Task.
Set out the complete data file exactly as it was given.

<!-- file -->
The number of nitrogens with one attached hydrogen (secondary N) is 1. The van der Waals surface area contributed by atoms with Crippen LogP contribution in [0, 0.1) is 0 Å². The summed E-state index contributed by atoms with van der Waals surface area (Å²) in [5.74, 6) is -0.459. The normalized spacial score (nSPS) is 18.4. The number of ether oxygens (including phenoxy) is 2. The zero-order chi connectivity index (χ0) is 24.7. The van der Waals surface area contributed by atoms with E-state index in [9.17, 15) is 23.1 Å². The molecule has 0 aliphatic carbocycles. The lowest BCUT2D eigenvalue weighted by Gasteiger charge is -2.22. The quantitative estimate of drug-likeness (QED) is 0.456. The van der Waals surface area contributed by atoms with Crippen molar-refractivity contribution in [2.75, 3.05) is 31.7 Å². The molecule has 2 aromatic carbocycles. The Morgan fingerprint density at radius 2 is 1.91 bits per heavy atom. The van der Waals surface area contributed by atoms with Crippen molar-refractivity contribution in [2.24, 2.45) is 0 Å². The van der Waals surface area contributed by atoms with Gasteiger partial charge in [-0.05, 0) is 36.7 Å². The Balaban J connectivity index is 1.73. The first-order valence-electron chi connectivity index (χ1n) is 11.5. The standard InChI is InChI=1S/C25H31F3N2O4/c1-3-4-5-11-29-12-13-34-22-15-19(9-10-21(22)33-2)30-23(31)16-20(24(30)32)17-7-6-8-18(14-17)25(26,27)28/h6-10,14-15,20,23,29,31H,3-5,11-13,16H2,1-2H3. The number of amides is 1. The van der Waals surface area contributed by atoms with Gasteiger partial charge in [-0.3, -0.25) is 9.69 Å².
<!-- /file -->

The number of nitrogens with one attached hydrogen (secondary N) is 1. The van der Waals surface area contributed by atoms with Crippen LogP contribution in [0, 0.1) is 0 Å². The summed E-state index contributed by atoms with van der Waals surface area (Å²) in [5.74, 6) is -0.459. The normalized spacial score (nSPS) is 18.4. The number of ether oxygens (including phenoxy) is 2. The zero-order chi connectivity index (χ0) is 24.7. The van der Waals surface area contributed by atoms with E-state index in [9.17, 15) is 23.1 Å². The molecule has 0 aliphatic carbocycles. The lowest BCUT2D eigenvalue weighted by Gasteiger charge is -2.22. The quantitative estimate of drug-likeness (QED) is 0.456. The van der Waals surface area contributed by atoms with Crippen molar-refractivity contribution in [2.75, 3.05) is 31.7 Å². The molecule has 2 aromatic carbocycles. The Morgan fingerprint density at radius 2 is 1.91 bits per heavy atom. The van der Waals surface area contributed by atoms with Crippen molar-refractivity contribution in [2.24, 2.45) is 0 Å². The van der Waals surface area contributed by atoms with Gasteiger partial charge in [-0.05, 0) is 36.7 Å². The Balaban J connectivity index is 1.73. The first-order valence-electron chi connectivity index (χ1n) is 11.5. The standard InChI is InChI=1S/C25H31F3N2O4/c1-3-4-5-11-29-12-13-34-22-15-19(9-10-21(22)33-2)30-23(31)16-20(24(30)32)17-7-6-8-18(14-17)25(26,27)28/h6-10,14-15,20,23,29,31H,3-5,11-13,16H2,1-2H3. The number of amides is 1. The van der Waals surface area contributed by atoms with Gasteiger partial charge in [-0.3, -0.25) is 9.69 Å².